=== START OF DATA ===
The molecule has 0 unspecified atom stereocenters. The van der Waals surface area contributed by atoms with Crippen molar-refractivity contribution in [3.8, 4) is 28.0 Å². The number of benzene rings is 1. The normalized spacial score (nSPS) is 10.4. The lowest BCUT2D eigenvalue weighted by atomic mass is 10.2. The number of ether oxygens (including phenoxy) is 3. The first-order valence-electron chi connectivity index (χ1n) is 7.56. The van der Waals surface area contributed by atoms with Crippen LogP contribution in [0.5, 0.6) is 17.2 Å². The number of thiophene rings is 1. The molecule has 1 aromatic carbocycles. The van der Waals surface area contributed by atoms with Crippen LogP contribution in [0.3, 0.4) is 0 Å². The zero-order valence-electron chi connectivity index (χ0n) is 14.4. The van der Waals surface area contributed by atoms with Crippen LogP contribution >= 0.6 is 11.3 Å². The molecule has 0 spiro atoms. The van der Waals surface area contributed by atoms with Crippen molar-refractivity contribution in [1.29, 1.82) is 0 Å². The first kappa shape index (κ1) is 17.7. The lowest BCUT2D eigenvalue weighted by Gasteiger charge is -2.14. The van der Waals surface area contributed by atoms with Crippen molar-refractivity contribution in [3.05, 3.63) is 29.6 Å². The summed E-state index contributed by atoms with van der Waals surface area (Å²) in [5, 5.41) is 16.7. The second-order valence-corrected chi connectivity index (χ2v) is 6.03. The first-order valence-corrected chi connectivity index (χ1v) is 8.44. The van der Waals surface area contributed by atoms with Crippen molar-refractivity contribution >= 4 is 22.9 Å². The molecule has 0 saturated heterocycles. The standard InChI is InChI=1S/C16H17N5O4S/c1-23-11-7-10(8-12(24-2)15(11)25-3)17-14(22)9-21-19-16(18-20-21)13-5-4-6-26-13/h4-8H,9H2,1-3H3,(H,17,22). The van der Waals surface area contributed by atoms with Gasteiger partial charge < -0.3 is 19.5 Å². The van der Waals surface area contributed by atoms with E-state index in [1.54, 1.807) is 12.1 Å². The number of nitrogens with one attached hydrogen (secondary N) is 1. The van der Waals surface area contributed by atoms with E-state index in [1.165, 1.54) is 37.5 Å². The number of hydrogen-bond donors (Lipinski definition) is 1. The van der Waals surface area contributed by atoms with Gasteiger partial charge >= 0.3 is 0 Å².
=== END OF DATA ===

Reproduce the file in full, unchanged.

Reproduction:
The molecule has 0 unspecified atom stereocenters. The van der Waals surface area contributed by atoms with Crippen molar-refractivity contribution in [3.8, 4) is 28.0 Å². The number of benzene rings is 1. The normalized spacial score (nSPS) is 10.4. The lowest BCUT2D eigenvalue weighted by atomic mass is 10.2. The number of ether oxygens (including phenoxy) is 3. The first-order valence-electron chi connectivity index (χ1n) is 7.56. The van der Waals surface area contributed by atoms with Crippen LogP contribution in [0.5, 0.6) is 17.2 Å². The number of thiophene rings is 1. The molecule has 1 aromatic carbocycles. The van der Waals surface area contributed by atoms with Crippen LogP contribution in [0.3, 0.4) is 0 Å². The zero-order valence-electron chi connectivity index (χ0n) is 14.4. The van der Waals surface area contributed by atoms with Crippen LogP contribution >= 0.6 is 11.3 Å². The molecule has 0 spiro atoms. The van der Waals surface area contributed by atoms with Crippen molar-refractivity contribution in [1.29, 1.82) is 0 Å². The first kappa shape index (κ1) is 17.7. The lowest BCUT2D eigenvalue weighted by Gasteiger charge is -2.14. The van der Waals surface area contributed by atoms with Crippen molar-refractivity contribution in [3.05, 3.63) is 29.6 Å². The summed E-state index contributed by atoms with van der Waals surface area (Å²) in [5, 5.41) is 16.7. The second-order valence-corrected chi connectivity index (χ2v) is 6.03. The first-order valence-corrected chi connectivity index (χ1v) is 8.44. The van der Waals surface area contributed by atoms with Crippen molar-refractivity contribution >= 4 is 22.9 Å². The molecule has 0 saturated heterocycles. The standard InChI is InChI=1S/C16H17N5O4S/c1-23-11-7-10(8-12(24-2)15(11)25-3)17-14(22)9-21-19-16(18-20-21)13-5-4-6-26-13/h4-8H,9H2,1-3H3,(H,17,22). The van der Waals surface area contributed by atoms with Gasteiger partial charge < -0.3 is 19.5 Å². The van der Waals surface area contributed by atoms with E-state index in [1.54, 1.807) is 12.1 Å². The number of nitrogens with one attached hydrogen (secondary N) is 1. The van der Waals surface area contributed by atoms with E-state index in [1.165, 1.54) is 37.5 Å². The number of hydrogen-bond donors (Lipinski definition) is 1. The van der Waals surface area contributed by atoms with Gasteiger partial charge >= 0.3 is 0 Å².